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Issue Details: First known date: 1999... 1999 The Abject and the Oedipal in Sonya Hartnett's 'Sleeping Dogs'
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McPherson explores how Sonya Hartnett's Sleeping Dogs reflects the binary positionality of Julia Kristeva's exposition of abjection and the Oedipal stage of a child's psycho-sexual development, through each of the text's characters, all of which embody the abject in some way (15). She begins with a consideration of Kristeva's theory of abjection, which 'maps the physical and psychical develoment of the subject from an abject borderline state' to its insertion within the symbolic order as a 'speaking subject' (15). She explains how the 'ability to take up a symbolic position as a social and speaking subject is predicated upon the subjects rejection of the borderline, the unpredicatable, the ambiguous and the unclean' (15). While the Oedipul drama in Sleeping Dogs concerns the son's love for the daughter/sister rather than the mother/lover, McPherson argues that fundamentally, the narrative reinforces the status quo of patriarchal dominance, particularly as 'the powerless and abject maternal stands in constant, inadequate opposition to the paternal rule governing the symbolic order' (21).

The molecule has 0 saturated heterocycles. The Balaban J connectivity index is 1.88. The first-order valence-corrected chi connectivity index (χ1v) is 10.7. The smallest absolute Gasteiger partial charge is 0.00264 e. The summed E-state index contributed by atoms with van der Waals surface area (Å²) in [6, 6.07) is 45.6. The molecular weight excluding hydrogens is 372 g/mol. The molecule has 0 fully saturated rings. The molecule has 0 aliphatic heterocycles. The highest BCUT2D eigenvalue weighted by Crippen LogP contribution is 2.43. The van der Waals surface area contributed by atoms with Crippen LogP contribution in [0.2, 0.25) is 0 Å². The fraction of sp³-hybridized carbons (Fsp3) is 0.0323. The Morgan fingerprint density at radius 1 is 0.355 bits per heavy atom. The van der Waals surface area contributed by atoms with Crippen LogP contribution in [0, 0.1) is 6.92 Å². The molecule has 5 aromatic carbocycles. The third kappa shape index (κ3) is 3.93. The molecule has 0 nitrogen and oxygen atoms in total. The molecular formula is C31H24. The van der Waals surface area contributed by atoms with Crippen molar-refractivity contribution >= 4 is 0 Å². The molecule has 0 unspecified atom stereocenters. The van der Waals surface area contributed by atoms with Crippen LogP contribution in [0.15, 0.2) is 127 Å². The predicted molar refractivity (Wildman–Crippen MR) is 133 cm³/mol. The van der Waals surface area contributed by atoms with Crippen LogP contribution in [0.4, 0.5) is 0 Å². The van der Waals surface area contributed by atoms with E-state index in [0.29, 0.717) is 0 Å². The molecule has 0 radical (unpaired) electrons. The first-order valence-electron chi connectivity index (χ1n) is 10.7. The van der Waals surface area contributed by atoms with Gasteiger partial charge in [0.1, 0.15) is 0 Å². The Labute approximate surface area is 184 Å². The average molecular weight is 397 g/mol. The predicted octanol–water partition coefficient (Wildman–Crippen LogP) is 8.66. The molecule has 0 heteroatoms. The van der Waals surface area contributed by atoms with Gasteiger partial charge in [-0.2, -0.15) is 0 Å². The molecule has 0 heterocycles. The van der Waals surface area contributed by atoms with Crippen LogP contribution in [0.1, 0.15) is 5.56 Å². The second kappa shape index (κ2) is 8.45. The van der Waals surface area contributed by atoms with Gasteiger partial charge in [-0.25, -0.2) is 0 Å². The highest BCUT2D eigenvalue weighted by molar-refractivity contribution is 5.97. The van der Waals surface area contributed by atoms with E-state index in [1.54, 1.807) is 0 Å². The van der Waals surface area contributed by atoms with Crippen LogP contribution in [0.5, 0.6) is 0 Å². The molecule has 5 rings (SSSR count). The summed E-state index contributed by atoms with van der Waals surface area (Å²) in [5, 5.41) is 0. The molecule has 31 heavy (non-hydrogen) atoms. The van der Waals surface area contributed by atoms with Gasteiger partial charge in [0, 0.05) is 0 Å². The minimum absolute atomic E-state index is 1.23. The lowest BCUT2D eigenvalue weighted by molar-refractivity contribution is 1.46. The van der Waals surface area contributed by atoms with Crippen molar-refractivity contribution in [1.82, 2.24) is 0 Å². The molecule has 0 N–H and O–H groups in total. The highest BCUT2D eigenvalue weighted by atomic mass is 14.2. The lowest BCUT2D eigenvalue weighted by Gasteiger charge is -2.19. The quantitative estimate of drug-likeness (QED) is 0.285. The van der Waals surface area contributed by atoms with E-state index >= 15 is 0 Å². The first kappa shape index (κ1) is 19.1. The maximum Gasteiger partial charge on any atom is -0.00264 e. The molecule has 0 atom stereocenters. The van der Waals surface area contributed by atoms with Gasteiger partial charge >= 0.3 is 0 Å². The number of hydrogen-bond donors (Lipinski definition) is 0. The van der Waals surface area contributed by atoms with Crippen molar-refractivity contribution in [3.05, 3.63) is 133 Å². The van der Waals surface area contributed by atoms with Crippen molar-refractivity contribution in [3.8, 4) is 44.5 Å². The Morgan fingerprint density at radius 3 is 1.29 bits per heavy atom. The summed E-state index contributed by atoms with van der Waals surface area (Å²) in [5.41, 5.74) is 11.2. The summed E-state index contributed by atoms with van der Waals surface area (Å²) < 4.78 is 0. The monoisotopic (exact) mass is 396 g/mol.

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Last amended 8 Nov 2007 11:02:55
15-22 The Abject and the Oedipal in Sonya Hartnett's 'Sleeping Dogs'small AustLit logo Papers : Explorations into Children's Literature
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